Monarch butterflies, it’s an even stranger picture. Birds may live for several years, and it’s possible they learn the routes from others of their kind, but for Monarchs, the migration is undertaken alone, without guidance from elders. Still, our Monarchs find their way, flying high, so high they’ve been spotted from airplanes. These super-flyers will leave diapause, and begin their reproductive process, after wintering over in Mexico. Come spring they leave their Oyamel fir trees near Mexico City and fly to southern locations, where they will breed. Their children will fly further north, stopping to breed in milkweeds along the way. Finally, in August, they will start the long, long migration to an Oyamel fir just for them.
Unsurprisingly, many don’t make it to their final destination. Whether from dehydration, starvation, storms, exhaustion or even – let’s hope not – getting lost, only the fittest – or maybe luckiest – will make it to the promised land.
Can we plant our yards to create ideal conditions for migrants? Absolutely!
Monarchs, despite their lower metabolism during migration, still need nectar to boost their reserves to fly. Whatever you can do to ensure there are lots of non-GMO or treated, joyously blooming flowers for their feeding will help enormously. Many “weeds” are, in fact, prolific bloomers during the migration period. If you can manage a wild area where milkweeds, goldenrods, horsetails, thistles, etc. can live in peace, you’ll help those struggling flyers. We can place juicy fruit out floating in bird baths or on raised surfaces to entice tired, thirsty, and hungry butterflies. If you do this, make sure the fruit is organic – let’s not poison them – and that the fruit is raised high enough to discourage other fruit lovers, like rats, raccoons, and groundhogs. Or place it out in daytime hours, when butterflies will find it, and take it in when the sun goes down.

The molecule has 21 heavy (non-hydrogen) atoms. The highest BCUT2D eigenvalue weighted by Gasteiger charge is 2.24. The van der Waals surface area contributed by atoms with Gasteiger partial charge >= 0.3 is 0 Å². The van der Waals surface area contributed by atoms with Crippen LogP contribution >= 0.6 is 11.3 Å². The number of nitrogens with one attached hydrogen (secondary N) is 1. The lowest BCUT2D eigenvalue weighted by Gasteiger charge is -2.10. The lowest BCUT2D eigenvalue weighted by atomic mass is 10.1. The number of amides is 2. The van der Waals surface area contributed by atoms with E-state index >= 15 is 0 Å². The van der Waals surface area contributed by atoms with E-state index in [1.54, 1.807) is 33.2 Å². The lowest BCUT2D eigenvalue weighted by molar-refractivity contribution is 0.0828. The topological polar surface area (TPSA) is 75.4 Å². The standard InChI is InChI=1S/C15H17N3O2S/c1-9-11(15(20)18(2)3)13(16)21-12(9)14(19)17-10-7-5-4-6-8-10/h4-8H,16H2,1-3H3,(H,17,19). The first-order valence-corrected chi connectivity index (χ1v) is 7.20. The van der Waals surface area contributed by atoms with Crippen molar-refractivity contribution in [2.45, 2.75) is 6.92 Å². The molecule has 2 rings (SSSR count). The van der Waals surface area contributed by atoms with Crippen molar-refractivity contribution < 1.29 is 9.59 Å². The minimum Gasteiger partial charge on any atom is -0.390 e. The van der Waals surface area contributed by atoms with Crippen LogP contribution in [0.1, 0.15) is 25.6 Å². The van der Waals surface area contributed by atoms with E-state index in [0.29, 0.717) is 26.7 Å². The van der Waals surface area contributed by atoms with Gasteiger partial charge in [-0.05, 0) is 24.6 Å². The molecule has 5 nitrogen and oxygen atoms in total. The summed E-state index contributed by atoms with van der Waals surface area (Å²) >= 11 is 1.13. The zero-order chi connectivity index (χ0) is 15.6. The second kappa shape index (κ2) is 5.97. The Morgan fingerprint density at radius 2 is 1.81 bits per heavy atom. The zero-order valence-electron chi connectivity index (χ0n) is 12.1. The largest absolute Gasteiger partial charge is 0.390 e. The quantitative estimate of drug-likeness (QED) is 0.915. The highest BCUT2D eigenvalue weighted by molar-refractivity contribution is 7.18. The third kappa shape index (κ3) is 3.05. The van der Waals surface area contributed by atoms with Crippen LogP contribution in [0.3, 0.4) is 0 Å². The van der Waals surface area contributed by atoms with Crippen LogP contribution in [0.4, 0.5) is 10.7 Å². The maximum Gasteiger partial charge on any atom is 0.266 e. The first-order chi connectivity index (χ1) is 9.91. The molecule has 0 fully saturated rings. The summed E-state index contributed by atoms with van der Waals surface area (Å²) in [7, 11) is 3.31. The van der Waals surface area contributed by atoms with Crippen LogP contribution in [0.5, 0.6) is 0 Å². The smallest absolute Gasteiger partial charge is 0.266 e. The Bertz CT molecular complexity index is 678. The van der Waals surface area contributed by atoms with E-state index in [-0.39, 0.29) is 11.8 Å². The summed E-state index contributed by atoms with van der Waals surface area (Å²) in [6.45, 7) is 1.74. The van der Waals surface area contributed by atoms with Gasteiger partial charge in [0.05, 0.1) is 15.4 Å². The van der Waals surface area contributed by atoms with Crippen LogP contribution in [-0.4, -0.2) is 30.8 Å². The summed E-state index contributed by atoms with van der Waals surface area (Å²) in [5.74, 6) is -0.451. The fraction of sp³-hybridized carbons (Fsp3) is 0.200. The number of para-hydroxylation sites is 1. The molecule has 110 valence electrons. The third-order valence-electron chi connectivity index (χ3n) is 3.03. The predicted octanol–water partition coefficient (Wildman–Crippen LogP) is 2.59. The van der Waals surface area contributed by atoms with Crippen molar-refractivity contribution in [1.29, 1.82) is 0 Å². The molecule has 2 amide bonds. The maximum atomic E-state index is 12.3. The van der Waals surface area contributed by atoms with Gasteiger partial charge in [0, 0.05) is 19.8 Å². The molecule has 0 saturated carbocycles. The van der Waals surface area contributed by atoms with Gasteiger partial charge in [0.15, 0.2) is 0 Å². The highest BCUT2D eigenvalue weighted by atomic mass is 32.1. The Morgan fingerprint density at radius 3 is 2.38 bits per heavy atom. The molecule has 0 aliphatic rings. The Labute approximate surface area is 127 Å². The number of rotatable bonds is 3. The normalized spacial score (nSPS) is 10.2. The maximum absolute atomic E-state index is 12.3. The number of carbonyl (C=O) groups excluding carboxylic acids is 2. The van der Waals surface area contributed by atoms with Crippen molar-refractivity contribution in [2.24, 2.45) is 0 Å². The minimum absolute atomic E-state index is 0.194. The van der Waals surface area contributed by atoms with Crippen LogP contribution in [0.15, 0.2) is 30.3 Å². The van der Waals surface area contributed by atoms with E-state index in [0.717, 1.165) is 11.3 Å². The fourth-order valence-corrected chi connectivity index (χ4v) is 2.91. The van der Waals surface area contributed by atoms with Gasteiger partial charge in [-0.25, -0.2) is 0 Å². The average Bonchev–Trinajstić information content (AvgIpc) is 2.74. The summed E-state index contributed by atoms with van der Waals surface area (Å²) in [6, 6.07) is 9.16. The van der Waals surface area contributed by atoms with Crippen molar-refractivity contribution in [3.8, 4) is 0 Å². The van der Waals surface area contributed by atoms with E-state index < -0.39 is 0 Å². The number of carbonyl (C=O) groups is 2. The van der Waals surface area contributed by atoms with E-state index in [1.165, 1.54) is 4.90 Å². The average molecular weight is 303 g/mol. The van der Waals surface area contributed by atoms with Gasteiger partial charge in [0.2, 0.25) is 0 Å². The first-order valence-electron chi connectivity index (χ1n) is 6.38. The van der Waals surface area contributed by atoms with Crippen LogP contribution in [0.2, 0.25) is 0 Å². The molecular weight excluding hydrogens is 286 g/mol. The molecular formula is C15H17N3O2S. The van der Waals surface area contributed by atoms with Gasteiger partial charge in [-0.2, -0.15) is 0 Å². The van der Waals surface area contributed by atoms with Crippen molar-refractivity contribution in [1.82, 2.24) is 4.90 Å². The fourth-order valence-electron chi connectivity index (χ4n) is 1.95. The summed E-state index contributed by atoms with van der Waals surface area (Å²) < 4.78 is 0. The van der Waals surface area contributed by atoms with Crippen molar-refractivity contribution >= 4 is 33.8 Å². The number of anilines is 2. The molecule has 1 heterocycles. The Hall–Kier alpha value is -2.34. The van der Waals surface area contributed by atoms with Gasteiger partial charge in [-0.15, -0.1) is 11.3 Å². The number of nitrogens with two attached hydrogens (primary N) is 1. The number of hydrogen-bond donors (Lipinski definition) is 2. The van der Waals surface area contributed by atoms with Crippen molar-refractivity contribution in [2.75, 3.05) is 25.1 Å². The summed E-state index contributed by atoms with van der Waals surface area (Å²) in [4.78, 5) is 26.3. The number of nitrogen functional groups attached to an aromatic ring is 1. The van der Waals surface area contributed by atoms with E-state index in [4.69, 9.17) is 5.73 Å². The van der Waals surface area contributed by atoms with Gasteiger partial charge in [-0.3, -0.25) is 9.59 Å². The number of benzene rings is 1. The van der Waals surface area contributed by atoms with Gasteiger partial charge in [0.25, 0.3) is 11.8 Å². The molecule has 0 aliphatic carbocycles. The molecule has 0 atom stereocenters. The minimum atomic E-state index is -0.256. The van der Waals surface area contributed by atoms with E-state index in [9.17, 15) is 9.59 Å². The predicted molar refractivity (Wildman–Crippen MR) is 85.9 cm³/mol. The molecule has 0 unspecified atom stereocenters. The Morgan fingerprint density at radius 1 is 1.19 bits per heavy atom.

Birds, being made of sterner stuff than butterflies, need more “oomph.” Insect eaters love grasshoppers, crickets, beetles, larvae, and moths, while hummingbirds, like the Monarchs, are interested in energy (migration time in spring/fall is a great time to put out a hummingbird feeder). Other insect eaters and hummingbirds are thrilled beyond measure by spider webs – they can munch on the poor spider’s bounty and…oh, well…the spiders themselves. Bark can be full of overwintering insects (some of which will survive, and feed winter birds as well as spring migrants/nesting birds).
Many grasses, shrubs and some trees have wonderfully filling and nutritious berries and seeds for migrating birds. Viburnums, blackberries, sunflowers, elderberries, serviceberries, even pines (seeds), birches, sumacs, pokeweed, and many grass varieties provide sustenance to these busy creatures. This is not, of course, an exhaustive list of worthwhile plants.
Like it or not, those horrible “weeds” are frequently the best attractant for the protein-rich insects, grasshoppers, crickets, leaf hoppers, etc. that will result in a strong, capable, ready-for-anything bird at the end of its journey.
Go long, nature gardeners. Mother Nature salutes you.
Maureen Rice is a naturalist/gardener living in Talbot County. She is the author of “Not! Your Granny’s Garden.” Email firstname.lastname@example.org to receive the blog straight to your inbox.
Bird Migration: Look for bird migratory paths here:
Real Time: Bird Migration Explorer, Audubon Society
Learn About: Flyways of the Americas, Audubon Society
Monarchs: Read about Monarch migration here:
Monarch Joint Venture